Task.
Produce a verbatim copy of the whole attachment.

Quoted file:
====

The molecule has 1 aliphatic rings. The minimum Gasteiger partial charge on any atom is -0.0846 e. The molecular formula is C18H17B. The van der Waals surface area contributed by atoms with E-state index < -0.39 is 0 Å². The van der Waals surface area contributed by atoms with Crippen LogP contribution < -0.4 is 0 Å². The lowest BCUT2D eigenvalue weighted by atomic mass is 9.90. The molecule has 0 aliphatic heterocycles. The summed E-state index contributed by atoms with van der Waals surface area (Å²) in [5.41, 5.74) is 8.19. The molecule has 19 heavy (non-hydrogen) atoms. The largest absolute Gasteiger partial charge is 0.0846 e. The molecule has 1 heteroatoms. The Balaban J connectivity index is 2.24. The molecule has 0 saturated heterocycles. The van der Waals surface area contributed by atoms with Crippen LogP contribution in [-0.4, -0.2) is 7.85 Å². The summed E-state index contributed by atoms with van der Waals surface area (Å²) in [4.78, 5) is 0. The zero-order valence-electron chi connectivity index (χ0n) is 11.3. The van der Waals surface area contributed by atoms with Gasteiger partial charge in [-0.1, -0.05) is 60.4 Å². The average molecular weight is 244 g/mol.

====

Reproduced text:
The molecule has 1 aliphatic rings. The minimum Gasteiger partial charge on any atom is -0.0846 e. The molecular formula is C18H17B. The van der Waals surface area contributed by atoms with E-state index < -0.39 is 0 Å². The van der Waals surface area contributed by atoms with Crippen LogP contribution < -0.4 is 0 Å². The lowest BCUT2D eigenvalue weighted by atomic mass is 9.90. The molecule has 0 aliphatic heterocycles. The summed E-state index contributed by atoms with van der Waals surface area (Å²) in [5.41, 5.74) is 8.19. The molecule has 19 heavy (non-hydrogen) atoms. The largest absolute Gasteiger partial charge is 0.0846 e. The molecule has 1 heteroatoms. The Balaban J connectivity index is 2.24. The molecule has 0 saturated heterocycles. The van der Waals surface area contributed by atoms with Crippen LogP contribution in [-0.4, -0.2) is 7.85 Å². The summed E-state index contributed by atoms with van der Waals surface area (Å²) in [4.78, 5) is 0. The zero-order valence-electron chi connectivity index (χ0n) is 11.3. The van der Waals surface area contributed by atoms with Gasteiger partial charge in [-0.1, -0.05) is 60.4 Å². The average molecular weight is 244 g/mol.